Exton|OS build 150428 is based on Ubuntu 15.04 64 bit (released April 23, 2015) and Debian Jessie (Debian 8). Exton|OS’s ISO file is a ISO-hybrid, which means that it can very easily be transferred (copied) to a USB pen drive. You can then even run Exton|OS from the USB stick and save all your system changes on the stick. I.e. you will enjoy persistence! I’ve found two scripts which make the installation to USB very simple. The scripts are quite ingenious. My tests show that they work flawlessly on USB installations of all normal Ubuntu systems. Read my INSTRUCTION how to use the scripts.
So, to sum up: What Linus Torvalds, along with plenty of other hackers in the 1980s and early 1990s, wanted was a Unix-like operating system that was free to use on the affordable personal computers they owned. Access to source code was not the issue, because that was already available—through platforms such as Minix or, if they really had cash to shell out, by obtaining a source license for AT&T Unix. Therefore, the notion that early Linux programmers were motivated primarily by the ideology that software source code should be open because that is a better way to write it, or because it is simply the right thing to do, is false.
Also: Anti-Systemd People
Operating systems like CoreOS and Joyent's SmartOS/Triton have worked to redefine, in radically different ways, what an OS needs to be to run applications at scale in the cloud.
Now another OS is set to join the ranks of those trying to do the cloud-OS thing in a maverick way: OSv, an open source, hypervisor-optimized OS "designed to run an application stack without getting in the way."
Christian Dywan announced on April 20 that Midori, a web browser used in several lightweight distributions of GNU/Linux, including elementary OS, reached version 0.5.10, a maintenance release that resolved numerous issues reported by users since the previous version of the application, Midori 0.5.9.
There are too many Linux distributions nowadays. Choice and variety is wonderful, but in this case, it spreads resources very thin. Linux-based operating systems might be further along by now if more developers came together to work on projects. For someone new to Linux, finding a distro can be a daunting task. Many of the releases are simply noise, making it hard to find the quality operating systems.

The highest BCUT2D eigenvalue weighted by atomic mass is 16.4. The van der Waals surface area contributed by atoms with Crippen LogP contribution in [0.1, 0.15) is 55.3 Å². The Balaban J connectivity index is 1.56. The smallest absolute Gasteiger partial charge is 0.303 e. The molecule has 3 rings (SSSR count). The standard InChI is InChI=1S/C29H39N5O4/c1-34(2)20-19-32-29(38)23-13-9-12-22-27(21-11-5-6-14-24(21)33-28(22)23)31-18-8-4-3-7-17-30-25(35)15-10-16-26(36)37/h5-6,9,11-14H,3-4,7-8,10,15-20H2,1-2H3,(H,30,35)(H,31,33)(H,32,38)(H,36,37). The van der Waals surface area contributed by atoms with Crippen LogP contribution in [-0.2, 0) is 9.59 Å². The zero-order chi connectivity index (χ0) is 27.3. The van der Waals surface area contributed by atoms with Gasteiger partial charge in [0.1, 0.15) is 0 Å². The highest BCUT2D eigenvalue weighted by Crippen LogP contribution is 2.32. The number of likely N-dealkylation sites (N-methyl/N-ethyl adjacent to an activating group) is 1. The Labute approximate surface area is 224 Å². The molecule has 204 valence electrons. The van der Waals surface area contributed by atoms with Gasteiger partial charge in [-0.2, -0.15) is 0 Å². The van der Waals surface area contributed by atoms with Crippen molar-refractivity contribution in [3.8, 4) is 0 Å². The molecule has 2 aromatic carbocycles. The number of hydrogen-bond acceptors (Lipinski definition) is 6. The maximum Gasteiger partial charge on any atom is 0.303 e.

KaOS is one of those quality operating systems. It is a wonderful Linux distribution that focuses on KDE. Quite frankly, if you are a KDE purist, this should be on your radar. To cerebrate the two-year anniversary of the distro, the team releases 2015.04. Whether you are a Linux noob, or even an an expert, you should give it a try.
Elementary OS is a Linux desktop distribution that’s being primed as a “fast and open replacement for Windows and OS X.”
It’s safe to say that that’s the goal of every Linux distribution. Some distributions have, to a large extent, succeeded, while some are partially or completely misguided. Elementary OS, even though it’s still just at version 0.3, belongs to the first group.
Some of the design decisions make it slightly painful to use, but as a unit, the distribution is moving in the right direction. Will it ever get to the point where it replaces Windows and OS X for all users? No, because there’ll always be those that love Windows and Mac OS X no matter what. And there are still applications that have no real alternatives in Linux.
Elementary OS is a Ubuntu based GNU/Linux distribution, which started as a theme and application set for Ubuntu. From eye-candy theme and wallpaper it turns out to be an independent Linux distribution. It inherits legacy of Ubuntu OS and shares Ubuntu’s software Center for package management. It is known for its lightweight nature which is low on resource that makes it easy to run on old PCS, simple yet effective user interface, beautiful themes and wallpaper serves as an eye-candy to users and one of the best Linux OS for Linux newbies.